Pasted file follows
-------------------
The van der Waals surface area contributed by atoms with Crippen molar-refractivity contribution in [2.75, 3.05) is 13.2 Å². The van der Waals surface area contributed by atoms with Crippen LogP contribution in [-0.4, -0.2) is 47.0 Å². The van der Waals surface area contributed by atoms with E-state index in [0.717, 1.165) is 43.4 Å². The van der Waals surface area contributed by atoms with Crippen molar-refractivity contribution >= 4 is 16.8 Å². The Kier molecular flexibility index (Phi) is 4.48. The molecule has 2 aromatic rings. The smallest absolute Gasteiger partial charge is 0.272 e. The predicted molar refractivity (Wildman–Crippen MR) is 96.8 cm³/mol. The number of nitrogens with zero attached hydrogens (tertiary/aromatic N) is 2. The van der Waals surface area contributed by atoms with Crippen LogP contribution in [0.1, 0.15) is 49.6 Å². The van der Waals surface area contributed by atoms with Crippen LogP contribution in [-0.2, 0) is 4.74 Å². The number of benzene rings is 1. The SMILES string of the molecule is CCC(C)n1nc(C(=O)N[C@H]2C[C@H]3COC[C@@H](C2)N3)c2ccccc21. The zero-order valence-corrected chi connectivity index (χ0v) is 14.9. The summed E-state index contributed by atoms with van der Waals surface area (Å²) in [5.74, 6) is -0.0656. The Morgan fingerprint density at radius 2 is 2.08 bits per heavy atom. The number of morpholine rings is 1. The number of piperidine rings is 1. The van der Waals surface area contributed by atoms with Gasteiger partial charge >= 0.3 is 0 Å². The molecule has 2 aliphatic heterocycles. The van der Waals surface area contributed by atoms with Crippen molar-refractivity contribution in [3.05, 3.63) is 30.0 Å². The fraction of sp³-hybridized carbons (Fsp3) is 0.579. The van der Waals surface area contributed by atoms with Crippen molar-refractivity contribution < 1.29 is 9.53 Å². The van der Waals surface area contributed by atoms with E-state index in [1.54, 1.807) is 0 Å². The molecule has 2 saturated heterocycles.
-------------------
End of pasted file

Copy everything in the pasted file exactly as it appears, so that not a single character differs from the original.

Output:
The van der Waals surface area contributed by atoms with Crippen molar-refractivity contribution in [2.75, 3.05) is 13.2 Å². The van der Waals surface area contributed by atoms with Crippen LogP contribution in [-0.4, -0.2) is 47.0 Å². The van der Waals surface area contributed by atoms with E-state index in [0.717, 1.165) is 43.4 Å². The van der Waals surface area contributed by atoms with Crippen molar-refractivity contribution >= 4 is 16.8 Å². The Kier molecular flexibility index (Phi) is 4.48. The molecule has 2 aromatic rings. The smallest absolute Gasteiger partial charge is 0.272 e. The predicted molar refractivity (Wildman–Crippen MR) is 96.8 cm³/mol. The number of nitrogens with zero attached hydrogens (tertiary/aromatic N) is 2. The van der Waals surface area contributed by atoms with Crippen LogP contribution in [0.1, 0.15) is 49.6 Å². The van der Waals surface area contributed by atoms with Crippen LogP contribution in [-0.2, 0) is 4.74 Å². The number of benzene rings is 1. The SMILES string of the molecule is CCC(C)n1nc(C(=O)N[C@H]2C[C@H]3COC[C@@H](C2)N3)c2ccccc21. The zero-order valence-corrected chi connectivity index (χ0v) is 14.9. The summed E-state index contributed by atoms with van der Waals surface area (Å²) in [5.74, 6) is -0.0656. The Morgan fingerprint density at radius 2 is 2.08 bits per heavy atom. The number of morpholine rings is 1. The number of piperidine rings is 1. The van der Waals surface area contributed by atoms with Gasteiger partial charge >= 0.3 is 0 Å². The molecule has 2 aliphatic heterocycles. The van der Waals surface area contributed by atoms with Crippen molar-refractivity contribution in [3.05, 3.63) is 30.0 Å². The fraction of sp³-hybridized carbons (Fsp3) is 0.579. The van der Waals surface area contributed by atoms with Crippen molar-refractivity contribution < 1.29 is 9.53 Å². The van der Waals surface area contributed by atoms with E-state index in [1.54, 1.807) is 0 Å². The molecule has 2 saturated heterocycles.